Skip to main content

Peter Zeihan

Geopolitical Strategist

Share
Commentary

US will thrive in evolving energy marketplace

Share

Peter Zeihan

Geopolitical Strategist

Share

As nations continue searching for alternative energy solutions in the wake of boycotts and sanctions against Russia, the global energy marketplace will continue to change and evolve. How the United States and its Western allies will fare in this new market has become an important subject of study and debate.

Straight Arrow News contributor Peter Zeihan believes the United States is well positioned to take advantage of emerging opportunities in the global energy marketplace. Zeihan adds that the United States will emerge as a top exporter of various energy products, while Western rivals Russia and China will have difficulty carrying out ambitious plans of their own.

Below is an edited excerpt of Peter’s Jan. 24 “Zeihan on Geopolitics” newsletter:

Today, we’re looking at the U.S. natural gas market based on energy data from 2023. The U.S. natural gas market was remarkably stable in 2023, so being the world’s largest producer and exporter of natural gas has its perks.

Thanks to shale and fracking tech, the U.S. maintained an average natural gas price of just over $2.50 per thousand cubic feet (and the low was about $2.20). As soon as we zoom out, we see much more volatility in the global natural gas markets…

Most of the world faced higher prices due to disruptions in Russian supplies and increase in demand across the board. As the Russian natural gas system continues to degrade, the world will struggle to find a suitable replacement. Liquified natural gas (LNG) is a top contender, but it’s expensive and quite technically challenging. A Russia-China pipeline has also been tossed around, but I just don’t see them overcoming the logistical and financial hurdles.

As the rest of the world scrambles to figure out their energy solutions, the U.S. will be well-equipped to ride out the wave and even emerge as a key player in the global energy landscape.

Hi everyone, Peter here coming to you from flat on my back in bed because I threw out my back off. This is the last one I record from here.

 

We have a data update from the US government specifically, the Department of Energy’s Energy Information Agency, which tracks energy production usage and prices and everything and their their data for calendar year 2023 indicates that the average price for natural gas in the country was just over $2.50 for 1000 cubic feet. In fact, it bottomed out at just below $2.20 in May. And this is after a really volatile year in calendar year 2022. When because of the Cramer cuts the slope, where because we’ll just we’ll just do that, where because of Ukraine war, there was high demand everywhere and everyone was trying to get away from Russian natural gas. In that calendar year, U.S. prices hit nearly $10. But that was nothing compared to what happened in the rest of the world, with prices for several months being above $50 and even approaching $100 a few areas, which still boggles my mind that we actually hit those numbers.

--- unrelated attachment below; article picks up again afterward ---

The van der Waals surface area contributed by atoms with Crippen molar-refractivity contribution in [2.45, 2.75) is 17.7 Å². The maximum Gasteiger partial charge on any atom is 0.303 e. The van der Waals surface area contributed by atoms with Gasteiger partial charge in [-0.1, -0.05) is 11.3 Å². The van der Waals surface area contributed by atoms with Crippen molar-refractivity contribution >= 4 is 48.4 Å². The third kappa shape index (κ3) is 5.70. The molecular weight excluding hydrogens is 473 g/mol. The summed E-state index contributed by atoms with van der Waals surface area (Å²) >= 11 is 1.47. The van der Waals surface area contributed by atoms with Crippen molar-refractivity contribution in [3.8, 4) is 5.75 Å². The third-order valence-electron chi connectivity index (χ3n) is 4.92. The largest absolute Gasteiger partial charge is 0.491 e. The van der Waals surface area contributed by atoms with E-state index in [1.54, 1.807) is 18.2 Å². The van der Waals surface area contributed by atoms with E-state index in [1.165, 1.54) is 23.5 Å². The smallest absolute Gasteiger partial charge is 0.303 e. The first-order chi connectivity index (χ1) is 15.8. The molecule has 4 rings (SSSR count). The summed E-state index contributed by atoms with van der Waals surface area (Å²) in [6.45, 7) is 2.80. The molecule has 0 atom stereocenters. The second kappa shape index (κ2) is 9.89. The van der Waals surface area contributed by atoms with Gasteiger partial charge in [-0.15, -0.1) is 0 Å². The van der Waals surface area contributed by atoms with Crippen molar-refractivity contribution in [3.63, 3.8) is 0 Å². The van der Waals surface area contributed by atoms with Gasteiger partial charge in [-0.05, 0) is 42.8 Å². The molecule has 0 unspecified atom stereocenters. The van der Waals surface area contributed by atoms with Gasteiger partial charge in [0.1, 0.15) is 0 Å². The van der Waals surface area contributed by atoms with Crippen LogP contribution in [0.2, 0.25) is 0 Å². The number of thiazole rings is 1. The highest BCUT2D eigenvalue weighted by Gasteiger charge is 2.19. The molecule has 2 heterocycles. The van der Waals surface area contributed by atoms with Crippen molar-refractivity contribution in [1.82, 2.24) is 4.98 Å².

Anyway, 2023 was much calmer, and the reason for it is twofold. Number one, that the United States is not just a producer and exporter of natural gas, but it does so using a series of technologies that are broadly not applicable in the rest of the world, the shield technology and fracking. Because of this, the United States has a breakeven price in our pure shale, natural gas fields typically below five, in some places below $3 per 1000 cubic feet. And second, we get a lot of associated natural gas production that comes from our shale oil operations, which you know, technically, based on how you run it, the numbers that could be free. Anyway, it means the United States is the world’s largest producer of natural gas, kicking out about 120 billion cubic feet per day, or 1,200 billion cubic meters per year.

 

And most of that is trapped in the system at home because moving natural gas from A to B is kind of difficult. There’s really only two routes. One is to have a pipeline network that sends it from production to consumption locations. Usually those are within individual country, because natural gas, being a gas, is hard to store.